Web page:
Living and Dying in L.A. - Part 2 | Theater | Los Angeles | Los Angeles News and Events | LA Weekly

Living and Dying in L.A. - Part 2 

In the shadow of Michael Ritchie’s new CTG, local artists look for sunlight

Thursday, Aug 11 2005

Illustration by Patrick MartinezOn July 21, the L.A. Weekly hosted a roundtable discussion among leaders in the theater community about new play development and the ramifications of two major institutions (A.S.K. Theater Projects and Center Theater Group) closing programs whose purpose was to develop new plays and new playwrights. Those present included Luis Alfaro (playwright, former co-director of the CTG/Mark Taper Forum’s Latino Theater Initiative), Sasha Anawalt (director, USC/Getty Arts Journalism Program, NEA Arts Journalism Institute), Jennifer Andreone (display advertising, L.A. Weekly), Anthony Byrnes (former associate producer/new play development for the Kirk Douglas Theater), Stacie Chaiken (writer-performer), Bart DeLorenzo (artistic director, Evidence Room), Sylvie Drake (publications director at Denver Center Theater, former L.A. Times chief drama critic), Erin Aubry Kaplan (staff writer, L.A. Weekly), Jessica Kubzansky (co-artistic director, Theater @ Boston Court), Sandra Tsing Loh (writer-performer, radio host), George Lugg (associate director, REDCAT), Terence McFarland (executive director, L.A. Stage Alliance), Steven Leigh Morris (theater editor, L.A. Weekly), Jon Lawrence Rivera (artistic director, Playwrights Arena), Mark Seldis (producing director, Ghost Road Theater Company), Ray Simmons (executive director, Edge of the World Theater Festival), Shay Wafer (managing director, Cornerstone Theater Company), Chay Yew (playwright, former director of the Taper’s Asian Theater Workshop). The roundtable was the first in a series of such discussions, to be continued and opened to the theater community and to the public during the Edge of the World Theater Festival in October.

More coverage of this story from the LA Weekly can be found in "Confrontations in a Con-Art World" and in "The Great White Way."

For other stories, go to for Margo Jefferson's commentary on Sunday, August 7; and for Don Shirley's reportage on May 24 and June 22.

To read Richard Montoya's article on the need for a new generation of Latino arts leaders, click here.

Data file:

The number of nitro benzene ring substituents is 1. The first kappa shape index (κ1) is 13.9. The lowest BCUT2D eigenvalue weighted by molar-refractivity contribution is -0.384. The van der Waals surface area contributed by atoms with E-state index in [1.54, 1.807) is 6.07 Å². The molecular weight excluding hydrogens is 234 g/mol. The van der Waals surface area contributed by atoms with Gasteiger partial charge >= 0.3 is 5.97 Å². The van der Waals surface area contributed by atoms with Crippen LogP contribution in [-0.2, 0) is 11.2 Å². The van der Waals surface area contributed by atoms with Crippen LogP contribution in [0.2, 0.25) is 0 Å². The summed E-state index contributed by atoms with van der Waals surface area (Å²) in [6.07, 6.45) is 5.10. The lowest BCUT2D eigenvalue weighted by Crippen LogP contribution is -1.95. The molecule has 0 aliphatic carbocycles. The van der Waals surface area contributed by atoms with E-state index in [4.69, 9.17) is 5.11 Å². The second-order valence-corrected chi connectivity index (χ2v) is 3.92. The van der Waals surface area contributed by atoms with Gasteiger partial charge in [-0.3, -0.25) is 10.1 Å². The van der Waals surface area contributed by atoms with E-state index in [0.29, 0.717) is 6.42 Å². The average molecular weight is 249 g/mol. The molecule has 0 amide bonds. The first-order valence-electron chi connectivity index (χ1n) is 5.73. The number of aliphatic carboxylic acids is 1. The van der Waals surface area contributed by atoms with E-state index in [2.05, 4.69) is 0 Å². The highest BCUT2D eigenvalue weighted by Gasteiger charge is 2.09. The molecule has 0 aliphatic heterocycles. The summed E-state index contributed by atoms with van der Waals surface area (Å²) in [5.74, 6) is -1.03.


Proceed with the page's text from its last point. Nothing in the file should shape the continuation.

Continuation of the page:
STEVEN LEIGH MORRIS: I’m concerned that, with the combined closing of A.S.K. Theater Projects and Center Theater Group’s play development labs and New Work Festival, opportunities are closing for playwrights in general, and for playwrights of color in particular. The issue is not so much the activity of play development, which continues to occur at many small theaters across the city, but with the validation and definition of Los Angeles as a theater laboratory — a validation and definition provided by institutions that fund new play festivals. I suggest that the loss of A.S.K. Theater Projects, which uniquely funded companies rather than individuals, to develop works that were already in process, was a blow possibly more profound that the loss of the CTG labs. I propose two questions to be addressed by the roundtable: Are these institutional losses really serious to the welfare of the community? And, if so, is there a possible solution in the form of an umbrella organization, to make up for the deficit? JON LAWRENCE RIVERA: I think that the loss of the Taper labs and workshops is not the end of the labs. The difference between us is that they had the money and we don’t. We [at Playwrights Arena] have been developing workshops and new work for 13 years, but we have no money and that’s the core of the problem. It’s not the end of the world. MARK SELDIS: I think the question we want to ask of those people running the now closed labs: What was it about the programs you were doing that worked, and what didn’t? What was it you found valuable? If we’re talking about reinventing something, let’s really reinvent something. Find out what worked from their view, and then from the community. We need to figure that out before we start talking about money. LUIS ALFARO: I think that not every new play development program serves everybody. The thing that really worked that was great was the sense of community, that there was a community to plug into. And when you can pay a director a real fee, there’s a difference between the activity and a hobby. I always felt that what was good about what we did was the mix of people we brought together. I always saw it as investment. The thing that the Taper gave up [in shuttering its new play development programs] was initiating rather than being the receiver. I think the best we did was invest in really young artists. Many of the plays weren’t that good, but that wasn’t our focus. Minneapolis theater is fertile right now, there are levels of maturity, and different festivals in which artists can participate based on their level of expertise. So the kind of festival you join is based on the level of expertise, so you work your way up the festival ladder, so to speak. You build a really strong community, but not everybody needs to belong to that community. If you feel comfortable in your consortium, you’re not in a big enough consortium. There should be a certain level of discomfort, even intimidation, for artists to keep growing. And then we had a lot of great plays submitted that we didn’t bring into the mix because the artists didn’t need [the development process]. JESSICA KUBZANSKY: I’ve participated [as a director] in ASK and the Taper labs: My favorite thing was being introduced to a play nobody had met before. One of the things I valued about ASK as a participant, I valued that they didn’t have an agenda, not a political or social agenda, not a production agenda. It was purely about nurturing, about a new play and a playwright. They had stage-one readings, and different tiers — graduated levels for the articulation of the play. After they closed, I saw their library and was amazed by how many plays that came through their program had gone on to national attention. SYLVIE DRAKE: What was unique about ASK was that they had the money and they spent it correctly. We’re living in a time now when the political and economic climate are unconducive for what we’re — we have to ask what it’s going to cost and how can to make it happen. Does it have to cost a lot of money or not? If the first thing to go is what a theater considers non-essential, it’s usually the most essential aspect they cut. That’s just a reality. I don’t have solutions, I think we’re in a time that’s not conducive . . . ANTHONY BYRNES: The Taper’s New Work Festival cost $200,000 to $250,000 — in projects, not including staffing. In actual costs it was half a million. There’s a double-edged sword to what Jessica was saying about ASK. What was amazing was that these writers and plays were going on to productions elsewhere. In some ways ASK was more important outside of Los Angeles than in Los Angeles. There are remarkable artists in Los Angeles who are more admired outside of L.A. I think there’s a challenge that we as a city haven’t figured out — how to name the thing we’re already doing. We have to articulate it for ourselves — how do we talk about this thing that we’re doing, how do we convince the outside world of the value in devoting resources to a play that might never get done. We didn’t spend enough time articulating why what we did is important, that it wasn’t a waste of resources. We helped make better artists, even when the art wasn’t so good. LUIS ALFARO: A playwright like Jessica Goldberg, everyone felt, well, in three or four more projects she’s going to arrive. STACIE CHAIKEN: You’re talking about cultivating mastery — an honest inquiry. And in time, product does come out of that, but you can’t promise that. You’re talking about education. Gordon Davidson understood that. It was a no-brainer. It was understood. ERIN AUBRY KAPLAN: You’re right, this focus on product, there are so many communities that need to knock around for a while. I think of [playwright] Lynn Manning, who went out with Quentin Drew [together, they founded the Watts Village Theater Company in South Los Angeles] — they were quietly developing new work, without much attention. Just two of those people in Watts made such a huge difference. Of course now Quentin’s died, there’s just one. SASHA ANAWALT: What strikes me about Los Angeles is it’s not one city, it’s seven or eight cities. Geographically, you can fit Minneapolis, Cleveland and Boston inside of L.A. The demographics of L.A. have caught up to where Gordon was teaching us to go. It seems to me rather than saying [about institutional play development programs] don’t go away, don’t we need to coalesce? L.A. is getting expensive, and the writers are going to leave. Don’t rely on not-for-profit. Rely on profit. I do think that the mandate is pretty serious, in the big picture. You either get it to come together, or you fail what you love. SYLVIE DRAKE: What is the role of the Kirk Douglas? LUIS ALFARO winces. SYLVIE DRAKE: And is Michael Ritchie’s wooing of local companies so different from what ASK used to do? And what about the L.A. County Arts Commission? RAY SIMMONS: The funding they have is not that much. Most of their grants are small. I think they make a concerted effort. TERENCE McFARLAND: They underwrite an ongoing series of organizational workshops, dedicated to the sustainability of the art form. They try to provide guidance and education for the nonprofit sector. I think they’re very committed to issues of sustainability for the field at large. They’ve been working on a huge county report on the cultural tourist. ANTHONY BYRNES: Are we throwing all new play development under one tent? How much are we — are we taking the first step — saying, collectively, here’s how our seasons fit together — sharing resources, coordinating activities? STACIE CHAIKEN: The strongest thing we have going as a community is that you guys got fired from the Taper. ANTHONY BYRNES: The work is already being done, are we doing anything to articulate — what are we doing to name what is already happening? JON LAWRENCE RIVERA: We need a strategy for how to make that happen. TERENCE McFARLAND: If we’re going to publicize that, how does that work? If a workshop production is not open to the press, how do we mark it, define it? By some kind of common aesthetic? ANTHONY BYRNES: It goes beyond aesthetic. I believe in the process, the journey of an artist, and that is enough. And if we approach that question earnestly, that should be enough. SYVLIE DRAKE: I disagree. I think an audience wants to see a finished production. You’re talking about including a very small, specific group of people who enjoy watching plays being built from the ground up. That’s not most audiences. ANTHONY BYRNES: But it’s a huge city. A small slice of a big city is a lot of people. We’re talking about the challenges around us, but a lot of what we’re talking about wanting to happen, the activity, it’s already there. SASHA ANAWALT: Are you at risk for losing talented people? BART DeLORENZO: I don’t think we’re at risk of losing artists, I think we’re talking about losing work. I think both of these organizations [ASK Theater Projects and Center Theater Group] established a strong sense of community around the work. I knew that when I went there, I would be with an audience that would be engaged in the process — what a great audience — even if the play sucked. The idea was to concentrate the work in a way that artists could meet. LUIS ALFARO: I think a lot of it has to do with bringing in a new generation, how to grow artists. SYLVIE DRAKE: The reason you feel the loss of these programs is all connected to what’s going on in the country as a whole. If the country does not feel art is important, how do you create a new program in that environment? STEVEN LEIGH MORRIS talks about having just returned from three cities in Poland and Germany, where the theaters and theater festivals overflowed with audiences in their 20s and 30s. Morris points out that the difference between the core value of theater in Europe as an expression of youthful angst, and theater in America as refuge for an aging, wealthy elite, stems not only from cultural difference between the continents but from institutional ones. In America, the larger, regional theaters have youth outreach programs, which fit into the schools’ curriculum. The students participate, sometimes enjoy their fleeting connection to the arts, and then move on and away, as though they’ve just completed a required, polite visit to an aging aunt. In Britain and Europe, the alternative theaters (composed largely of recent college graduates) take a lead in befriending and introducing teenagers to theaters, putting them on the stage or backstage, giving them a sense of purpose and community and an artistic source for rebellion against the sensibilities of their parents, Morris said. This goes a long way to explaining why hundreds of teens are waiting outside a locked fence to get into an outdoor performance of Macbeth at the Malta Festival in Posnan, Poland — the way teens wait to get into a rock concert or a nightclub here. Los Angeles has well over a hundred permanent theaters of 99 seats or less, Morris points out. In terms of Alfaro’s goal of bringing in a new generation of theater audiences and participants, the responsibility may well lie with the small theaters. SANDRA TSING LOH mentions her concern for the public schools, because of her own, school-age child. She admits she’s been obsessing on so-called Democrats who spend thousands of dollars a year to put their child in a private school, and what that same investment in a public school could do for the children there. Loh says her primary concern is literacy. She also mentions the excellent collaboration between the 24th Street Theater and the Los Angeles Unified School District. LUIS ALFARO: This is an area we’re just starting to visit. There is a way of getting funding for these programs. JESSICA KUBZANSKY: LAUSD has a fine playwrights-in-the-schools program. STEVEN LEIGH MORRIS points out that the issue is not getting artists into the schools, but getting teenage students inside and invested in the theaters. SASHA ANAWALT: What we need is a festival. There’s exactly the same problem in the visual arts.